I think it’s always a good idea to wrap-up a preview with something jaw-dropping. Problem is, most previews don’t provide you with that particular thrill. Fortunately, this time around NorthSouth came through with flying colors. This book trailer is your required watching of the day.
It’s An American Tail meets The Arrival.
Lindbergh by Torben Kuhlmann is German originally and it is undoubtedly one of the most gorgeous little books I’ve seen in a very long time. As you could see from the trailer, a single mouse wishes to escape across the ocean. Cats and owls attempt to stop him but through trial and error he finally hits on the ideal mouse-sized flying machine. The art brings to mind illustrators like Bagram Ibatoulline or Robert Ingpen. Always great to have a new name to play around with. And a new book, for that matter. Here’s the cover:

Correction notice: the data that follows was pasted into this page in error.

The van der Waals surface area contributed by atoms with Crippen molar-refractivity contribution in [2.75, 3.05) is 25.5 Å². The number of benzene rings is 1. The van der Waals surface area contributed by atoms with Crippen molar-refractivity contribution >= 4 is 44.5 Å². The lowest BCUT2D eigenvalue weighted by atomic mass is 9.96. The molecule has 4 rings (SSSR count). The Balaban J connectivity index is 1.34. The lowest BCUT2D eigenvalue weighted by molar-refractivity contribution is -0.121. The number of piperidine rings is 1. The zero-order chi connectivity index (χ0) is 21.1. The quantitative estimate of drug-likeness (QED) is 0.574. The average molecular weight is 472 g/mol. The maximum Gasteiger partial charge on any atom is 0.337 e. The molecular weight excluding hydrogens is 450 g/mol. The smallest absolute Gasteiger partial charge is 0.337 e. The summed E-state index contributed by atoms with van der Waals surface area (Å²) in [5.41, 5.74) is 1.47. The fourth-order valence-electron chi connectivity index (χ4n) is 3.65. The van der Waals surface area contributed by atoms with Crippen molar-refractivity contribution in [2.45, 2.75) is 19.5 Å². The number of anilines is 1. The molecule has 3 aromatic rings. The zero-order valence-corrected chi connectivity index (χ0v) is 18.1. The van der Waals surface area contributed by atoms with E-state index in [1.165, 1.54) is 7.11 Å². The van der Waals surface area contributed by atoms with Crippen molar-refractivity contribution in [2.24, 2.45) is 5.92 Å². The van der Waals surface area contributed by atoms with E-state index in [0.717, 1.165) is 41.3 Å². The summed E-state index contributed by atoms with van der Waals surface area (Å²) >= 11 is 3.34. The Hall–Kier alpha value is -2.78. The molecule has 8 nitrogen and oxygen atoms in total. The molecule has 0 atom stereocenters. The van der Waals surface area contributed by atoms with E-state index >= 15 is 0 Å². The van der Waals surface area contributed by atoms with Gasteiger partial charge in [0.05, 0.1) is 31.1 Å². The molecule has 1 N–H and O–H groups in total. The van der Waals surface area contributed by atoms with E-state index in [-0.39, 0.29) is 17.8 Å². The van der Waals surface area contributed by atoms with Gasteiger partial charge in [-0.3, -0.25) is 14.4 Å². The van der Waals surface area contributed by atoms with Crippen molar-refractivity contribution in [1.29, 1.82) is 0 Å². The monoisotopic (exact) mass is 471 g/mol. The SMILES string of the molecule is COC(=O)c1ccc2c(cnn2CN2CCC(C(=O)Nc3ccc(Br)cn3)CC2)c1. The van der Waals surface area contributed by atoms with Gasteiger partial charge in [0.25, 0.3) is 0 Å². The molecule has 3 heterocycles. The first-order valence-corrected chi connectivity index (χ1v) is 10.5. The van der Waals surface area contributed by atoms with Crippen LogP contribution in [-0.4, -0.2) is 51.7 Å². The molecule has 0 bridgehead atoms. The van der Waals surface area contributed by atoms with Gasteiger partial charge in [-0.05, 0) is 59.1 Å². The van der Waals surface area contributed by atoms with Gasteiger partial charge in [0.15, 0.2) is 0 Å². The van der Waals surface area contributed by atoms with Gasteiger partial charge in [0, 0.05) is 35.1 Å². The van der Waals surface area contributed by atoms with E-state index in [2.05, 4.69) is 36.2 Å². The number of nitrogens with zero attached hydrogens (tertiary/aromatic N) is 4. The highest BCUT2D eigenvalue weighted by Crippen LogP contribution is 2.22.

Thanks again to Heather for sitting down with me and showing me these lovely wares! Spring cannot come fast enough.